Although Japanese communists had been entrusted with the task of guiding the Taiwanese branch, massive repression in Japan proper, starting in 1928, left the Taiwanese adrift. Some leftist students were also forced to return to Taiwan. Leadership fell to Hsieh Hsueh-hung to reorganize in light of that development.


The party sought to organize workers in still-unorganized key industries, including the transportation and mining sectors in northern Taiwan. Party cadres were sent to work spread propaganda in the logging ranches of Yilan and the mines in Chilung, with mixed success. In Taipei, the party led a failed strike by print workers. In the island's south, cadres sparked a strike by railroad workers in Kaohsiung. Overall, however, the TCP was neither as active nor as successful as the Alliance of Taiwanese Workers, which was affiliated with the Taiwanese People's Party.

The party had more success organizing peasants. Earlier, a bottom-up farmers' movement had spread rapidly in 1925, leading to the creation of the island-wide Taiwanese Peasants' Union. The TCP was able to cultivate its faction within the Union and by late 1928, the Union had openly declared its support for the communists. At that time, the Great Depression of 1930 was seen by many communists worldwide as a sign that the proletariat revolution was on the verge of exploding. Japan's war efforts in China had also bogged down. By 1931 the TCP-led Peasants' Union was secretly training farmers (many of Hakka ethnicity) in preparation for armed struggle to form a soviet, one that some believed would soon elicit support from the Communist Party of China. A leak allowed the authorities to liquidate a key group, halting that plan.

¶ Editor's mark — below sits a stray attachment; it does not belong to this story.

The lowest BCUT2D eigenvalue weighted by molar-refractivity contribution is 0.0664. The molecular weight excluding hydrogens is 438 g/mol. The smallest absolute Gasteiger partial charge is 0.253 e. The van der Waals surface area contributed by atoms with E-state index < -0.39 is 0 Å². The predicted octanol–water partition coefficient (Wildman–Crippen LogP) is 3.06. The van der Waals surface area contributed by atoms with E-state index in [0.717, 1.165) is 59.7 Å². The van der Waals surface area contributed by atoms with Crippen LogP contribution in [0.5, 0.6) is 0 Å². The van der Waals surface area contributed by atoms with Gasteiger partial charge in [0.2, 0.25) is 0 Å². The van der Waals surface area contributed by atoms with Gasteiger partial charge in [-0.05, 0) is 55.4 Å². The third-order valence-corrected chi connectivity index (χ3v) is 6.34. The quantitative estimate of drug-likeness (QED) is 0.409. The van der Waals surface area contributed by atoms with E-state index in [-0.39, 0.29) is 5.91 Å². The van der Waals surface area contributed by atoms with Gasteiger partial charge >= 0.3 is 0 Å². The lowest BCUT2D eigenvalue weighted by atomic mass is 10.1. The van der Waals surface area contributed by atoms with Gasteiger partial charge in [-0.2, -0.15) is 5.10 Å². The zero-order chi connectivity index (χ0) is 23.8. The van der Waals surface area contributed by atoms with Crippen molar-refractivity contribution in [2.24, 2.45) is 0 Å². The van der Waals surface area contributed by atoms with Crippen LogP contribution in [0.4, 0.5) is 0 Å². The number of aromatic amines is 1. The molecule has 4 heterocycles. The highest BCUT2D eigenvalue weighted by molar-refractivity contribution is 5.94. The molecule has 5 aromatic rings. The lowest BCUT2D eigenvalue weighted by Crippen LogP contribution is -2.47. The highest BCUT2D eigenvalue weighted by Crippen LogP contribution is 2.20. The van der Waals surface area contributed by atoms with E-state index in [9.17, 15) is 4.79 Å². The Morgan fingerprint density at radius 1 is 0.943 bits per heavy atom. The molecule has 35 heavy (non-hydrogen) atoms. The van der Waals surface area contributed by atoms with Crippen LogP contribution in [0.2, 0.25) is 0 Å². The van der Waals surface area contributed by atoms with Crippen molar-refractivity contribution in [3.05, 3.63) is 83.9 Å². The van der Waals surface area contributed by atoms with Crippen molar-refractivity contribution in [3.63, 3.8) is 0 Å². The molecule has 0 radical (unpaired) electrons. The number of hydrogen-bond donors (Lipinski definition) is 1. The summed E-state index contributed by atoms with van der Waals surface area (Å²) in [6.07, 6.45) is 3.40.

From its inception, the TCP had plans to infiltrate the Cultural Association, which was already left-leaning, after a group of moderate and conservative leaders had left in 1927. It was a convenient platform that could serve as a legal front. The third congress (1929) saw the communists succeed in electing several cadres to the Association's central committee. They proceeded to purge the leadership of the remaining conservatives and non-TCP leftists, particularly Lien Wenqing.

Between 1931 and 1933, authorities arrested 107 TCP members, who were sentenced to prison terms of up to 15 years. A few died in prison.


Initially, the party had been under the sway of the Japanese theorist Yamakawa Hitoshi, who advocated uniting the workers, peasants, and the petty bourgeoisie to form a mass party. The Comintern also initially favored communists uniting with "bourgeoisie forces" to wage an anti-imperialist war of national liberation. The TCP's 1931 charter, however, reflected new assessment that downplayed the revolutionary potential of the bourgeoisie. Class struggle was to be the priority. Hsieh, the leader until then, was opposed to the new turn. She and her supporters were forced out of the party.